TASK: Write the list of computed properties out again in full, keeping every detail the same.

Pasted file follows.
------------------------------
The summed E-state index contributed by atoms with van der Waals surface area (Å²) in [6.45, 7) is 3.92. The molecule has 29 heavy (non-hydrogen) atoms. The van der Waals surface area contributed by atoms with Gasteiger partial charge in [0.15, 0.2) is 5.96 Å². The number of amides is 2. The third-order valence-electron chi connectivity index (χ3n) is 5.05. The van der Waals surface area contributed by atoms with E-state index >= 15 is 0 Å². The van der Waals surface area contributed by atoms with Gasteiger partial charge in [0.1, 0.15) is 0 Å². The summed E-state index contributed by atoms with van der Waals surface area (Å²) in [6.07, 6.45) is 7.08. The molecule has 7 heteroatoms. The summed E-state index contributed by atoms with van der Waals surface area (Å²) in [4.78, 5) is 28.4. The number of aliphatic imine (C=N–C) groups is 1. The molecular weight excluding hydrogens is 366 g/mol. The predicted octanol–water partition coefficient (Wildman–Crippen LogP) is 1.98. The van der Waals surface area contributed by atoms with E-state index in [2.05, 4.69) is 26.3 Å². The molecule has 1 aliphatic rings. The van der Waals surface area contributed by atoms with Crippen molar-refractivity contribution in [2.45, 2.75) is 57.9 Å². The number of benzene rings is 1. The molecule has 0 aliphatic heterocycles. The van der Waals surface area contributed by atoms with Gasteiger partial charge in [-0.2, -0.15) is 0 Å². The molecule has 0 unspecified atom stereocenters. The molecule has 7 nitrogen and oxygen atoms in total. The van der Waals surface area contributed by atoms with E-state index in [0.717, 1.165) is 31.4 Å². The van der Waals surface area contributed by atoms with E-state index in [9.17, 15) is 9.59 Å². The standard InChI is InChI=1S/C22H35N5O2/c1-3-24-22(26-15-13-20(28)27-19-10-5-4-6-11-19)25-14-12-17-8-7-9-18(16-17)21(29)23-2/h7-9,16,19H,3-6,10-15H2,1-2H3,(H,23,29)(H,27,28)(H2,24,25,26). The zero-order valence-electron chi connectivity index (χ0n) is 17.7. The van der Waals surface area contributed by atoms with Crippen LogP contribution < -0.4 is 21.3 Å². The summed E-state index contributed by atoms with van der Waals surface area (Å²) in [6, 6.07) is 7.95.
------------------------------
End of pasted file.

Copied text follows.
The summed E-state index contributed by atoms with van der Waals surface area (Å²) in [6.45, 7) is 3.92. The molecule has 29 heavy (non-hydrogen) atoms. The van der Waals surface area contributed by atoms with Gasteiger partial charge in [0.15, 0.2) is 5.96 Å². The number of amides is 2. The third-order valence-electron chi connectivity index (χ3n) is 5.05. The van der Waals surface area contributed by atoms with E-state index >= 15 is 0 Å². The van der Waals surface area contributed by atoms with Gasteiger partial charge in [0.1, 0.15) is 0 Å². The summed E-state index contributed by atoms with van der Waals surface area (Å²) in [6.07, 6.45) is 7.08. The molecule has 7 heteroatoms. The summed E-state index contributed by atoms with van der Waals surface area (Å²) in [4.78, 5) is 28.4. The number of aliphatic imine (C=N–C) groups is 1. The molecular weight excluding hydrogens is 366 g/mol. The predicted octanol–water partition coefficient (Wildman–Crippen LogP) is 1.98. The van der Waals surface area contributed by atoms with E-state index in [2.05, 4.69) is 26.3 Å². The molecule has 1 aliphatic rings. The van der Waals surface area contributed by atoms with Crippen molar-refractivity contribution in [2.45, 2.75) is 57.9 Å². The number of benzene rings is 1. The molecule has 0 aliphatic heterocycles. The van der Waals surface area contributed by atoms with Gasteiger partial charge in [-0.2, -0.15) is 0 Å². The molecule has 0 unspecified atom stereocenters. The molecule has 7 nitrogen and oxygen atoms in total. The van der Waals surface area contributed by atoms with E-state index in [0.717, 1.165) is 31.4 Å². The van der Waals surface area contributed by atoms with E-state index in [9.17, 15) is 9.59 Å². The standard InChI is InChI=1S/C22H35N5O2/c1-3-24-22(26-15-13-20(28)27-19-10-5-4-6-11-19)25-14-12-17-8-7-9-18(16-17)21(29)23-2/h7-9,16,19H,3-6,10-15H2,1-2H3,(H,23,29)(H,27,28)(H2,24,25,26). The zero-order valence-electron chi connectivity index (χ0n) is 17.7. The van der Waals surface area contributed by atoms with Crippen LogP contribution < -0.4 is 21.3 Å². The summed E-state index contributed by atoms with van der Waals surface area (Å²) in [6, 6.07) is 7.95.